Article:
|1-16-18 Education in the News|
NJ Spotlight--New Education Boss Would Take Seat in Trying Time for State’s Schools
Murphy names Asbury Park’s Lamont Repollet as commissioner of education
When Gov. Chris Christie last year called out Asbury Park schools as the poster child of ineffectiveness and waste, district superintendent Lamont Repollet didn’t bite.
“Chris Christie was literally wiping the floor with his students, and Lamont stayed so grounded,” recalled Rocco Tomazic, the Freehold Borough superintendent who knows Repollet well from Monmouth County school circles.
“He wouldn’t take the bait.” Tomazic continued. “He’s not shy about anything, but he just wanted to stay positive.”
John Mooney | January 16, 2018
Star Ledger--Murphy says N.J. will 'soon' end PARCC testing
As Phil Murphy succeeds Chris Christie as New Jersey's governor Tuesday, there's at least one thing students and teachers in the state's public schools can expect: an end to controversial PARCC testing.
Brent Johnson| Updated Jan 15, 5:35 PM; Posted Jan 15, 5:35 PM
Star Ledger--Murphy must address growing segregation in schools | Opinion
New Jersey has some of the best public schools in the country. But our current system is not operating on a level playing field. While wealthy suburban schools continue to provide rich educational experiences for their mostly white student population, too many Latino and African American students attend segregated schools hampered by intense poverty.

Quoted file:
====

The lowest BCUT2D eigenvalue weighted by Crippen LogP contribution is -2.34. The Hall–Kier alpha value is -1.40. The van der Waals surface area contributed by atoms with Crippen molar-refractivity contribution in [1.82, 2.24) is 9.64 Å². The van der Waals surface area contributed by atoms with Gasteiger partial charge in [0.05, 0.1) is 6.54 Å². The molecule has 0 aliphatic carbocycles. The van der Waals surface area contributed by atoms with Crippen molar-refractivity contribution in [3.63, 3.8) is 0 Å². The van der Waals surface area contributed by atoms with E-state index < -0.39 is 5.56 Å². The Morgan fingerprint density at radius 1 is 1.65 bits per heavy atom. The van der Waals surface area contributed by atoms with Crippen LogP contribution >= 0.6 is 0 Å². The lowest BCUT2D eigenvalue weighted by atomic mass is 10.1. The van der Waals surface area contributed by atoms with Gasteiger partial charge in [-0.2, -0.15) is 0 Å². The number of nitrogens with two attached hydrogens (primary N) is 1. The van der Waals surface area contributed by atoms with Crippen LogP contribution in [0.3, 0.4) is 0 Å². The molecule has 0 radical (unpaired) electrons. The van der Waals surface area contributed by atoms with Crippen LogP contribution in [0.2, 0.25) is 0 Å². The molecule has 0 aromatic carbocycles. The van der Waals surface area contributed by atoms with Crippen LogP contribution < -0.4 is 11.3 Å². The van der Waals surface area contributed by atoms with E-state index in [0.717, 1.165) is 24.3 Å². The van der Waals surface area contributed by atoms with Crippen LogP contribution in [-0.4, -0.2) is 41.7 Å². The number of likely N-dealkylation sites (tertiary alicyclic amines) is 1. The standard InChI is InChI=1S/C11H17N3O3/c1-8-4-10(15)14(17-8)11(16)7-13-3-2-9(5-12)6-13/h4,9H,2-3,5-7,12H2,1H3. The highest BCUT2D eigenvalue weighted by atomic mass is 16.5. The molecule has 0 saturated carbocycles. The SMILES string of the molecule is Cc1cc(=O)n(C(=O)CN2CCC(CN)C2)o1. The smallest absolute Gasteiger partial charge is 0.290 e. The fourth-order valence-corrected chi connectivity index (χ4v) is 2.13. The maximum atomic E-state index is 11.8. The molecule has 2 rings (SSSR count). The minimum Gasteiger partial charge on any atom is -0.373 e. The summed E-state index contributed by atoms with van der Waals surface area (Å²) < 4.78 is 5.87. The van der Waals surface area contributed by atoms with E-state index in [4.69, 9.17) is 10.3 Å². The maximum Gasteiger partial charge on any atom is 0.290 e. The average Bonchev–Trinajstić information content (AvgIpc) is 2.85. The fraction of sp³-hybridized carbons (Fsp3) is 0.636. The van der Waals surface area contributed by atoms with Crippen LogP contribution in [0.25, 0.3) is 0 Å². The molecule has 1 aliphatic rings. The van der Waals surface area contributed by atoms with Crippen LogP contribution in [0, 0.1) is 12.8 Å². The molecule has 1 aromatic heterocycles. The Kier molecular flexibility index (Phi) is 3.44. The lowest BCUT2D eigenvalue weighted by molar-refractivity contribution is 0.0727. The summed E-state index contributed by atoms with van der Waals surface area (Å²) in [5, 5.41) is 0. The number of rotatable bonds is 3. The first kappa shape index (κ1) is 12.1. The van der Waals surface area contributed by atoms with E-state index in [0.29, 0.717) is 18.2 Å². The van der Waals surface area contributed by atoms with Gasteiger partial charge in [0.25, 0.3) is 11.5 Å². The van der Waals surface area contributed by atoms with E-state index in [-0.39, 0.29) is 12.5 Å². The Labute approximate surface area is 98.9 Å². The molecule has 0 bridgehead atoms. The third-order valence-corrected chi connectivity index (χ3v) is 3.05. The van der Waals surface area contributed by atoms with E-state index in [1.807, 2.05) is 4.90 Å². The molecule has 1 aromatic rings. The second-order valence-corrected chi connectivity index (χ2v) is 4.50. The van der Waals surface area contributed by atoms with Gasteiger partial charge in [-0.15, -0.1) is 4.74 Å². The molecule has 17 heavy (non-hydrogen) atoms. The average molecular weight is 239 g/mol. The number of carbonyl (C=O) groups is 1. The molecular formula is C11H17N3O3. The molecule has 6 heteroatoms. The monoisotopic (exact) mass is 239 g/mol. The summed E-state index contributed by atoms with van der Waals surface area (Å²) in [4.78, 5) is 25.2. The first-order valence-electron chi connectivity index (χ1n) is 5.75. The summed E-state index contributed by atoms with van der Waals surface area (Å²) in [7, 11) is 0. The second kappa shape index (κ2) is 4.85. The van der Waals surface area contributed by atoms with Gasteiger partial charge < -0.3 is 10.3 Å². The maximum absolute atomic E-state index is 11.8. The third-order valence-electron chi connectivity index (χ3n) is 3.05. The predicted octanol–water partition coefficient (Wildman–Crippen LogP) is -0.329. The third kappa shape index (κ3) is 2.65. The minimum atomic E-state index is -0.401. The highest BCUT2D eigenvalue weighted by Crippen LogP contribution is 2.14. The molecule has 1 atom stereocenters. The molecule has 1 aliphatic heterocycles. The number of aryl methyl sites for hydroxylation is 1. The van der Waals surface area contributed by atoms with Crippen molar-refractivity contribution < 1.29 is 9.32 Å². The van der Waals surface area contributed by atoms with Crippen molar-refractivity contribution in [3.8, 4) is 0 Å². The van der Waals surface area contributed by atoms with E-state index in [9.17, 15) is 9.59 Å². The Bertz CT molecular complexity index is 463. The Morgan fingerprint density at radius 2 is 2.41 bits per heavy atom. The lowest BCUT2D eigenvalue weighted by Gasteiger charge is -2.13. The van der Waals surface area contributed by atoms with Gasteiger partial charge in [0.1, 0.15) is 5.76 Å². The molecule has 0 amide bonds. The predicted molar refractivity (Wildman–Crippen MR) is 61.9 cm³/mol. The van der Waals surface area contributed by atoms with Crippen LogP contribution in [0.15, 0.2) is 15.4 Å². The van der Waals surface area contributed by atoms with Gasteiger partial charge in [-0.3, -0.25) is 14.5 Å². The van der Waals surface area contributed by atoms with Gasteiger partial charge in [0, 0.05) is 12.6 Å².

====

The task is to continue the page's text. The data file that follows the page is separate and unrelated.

We allowed segregation to permeate our state education system for too long, institutionalizing a separate but equal doctrine. New Jersey's schools are among the top five most segregated in the country.
Christian Estevez, Star-Ledger Guest Columnist| Updated Jan 15, 10:31 AM; Posted Jan 15, 10:31 AM
Education Week--Supreme Court to Weigh Internet Sales Tax Issue of Interest to Schools, States
The U.S. Supreme Court on Friday agreed to take up a major case about sales taxes on Internet purchases, one that will have enormous consequences for the states and for school districts and other local governments.
The justices agreed to take up a challenge from the state of South Dakota to two precedents—from 1967 and 1992—which held that states could not collect sales tax from out-of-state retailers unless that retailer had a physical presence in the state. In that era before Amazon.com and the boom in Web retailing, out-of-state sales meant catalog and telephone ordering.
Three major education groups—the National School Boards Association, AASA: the School Superintendents Association, and the National Elementary School Principals Association—joined a friend-of-the-court brief supporting the appeal by South Dakota.
Mark Walsh on January 12, 2018 2:57 PM
Garden State Coalition of Schools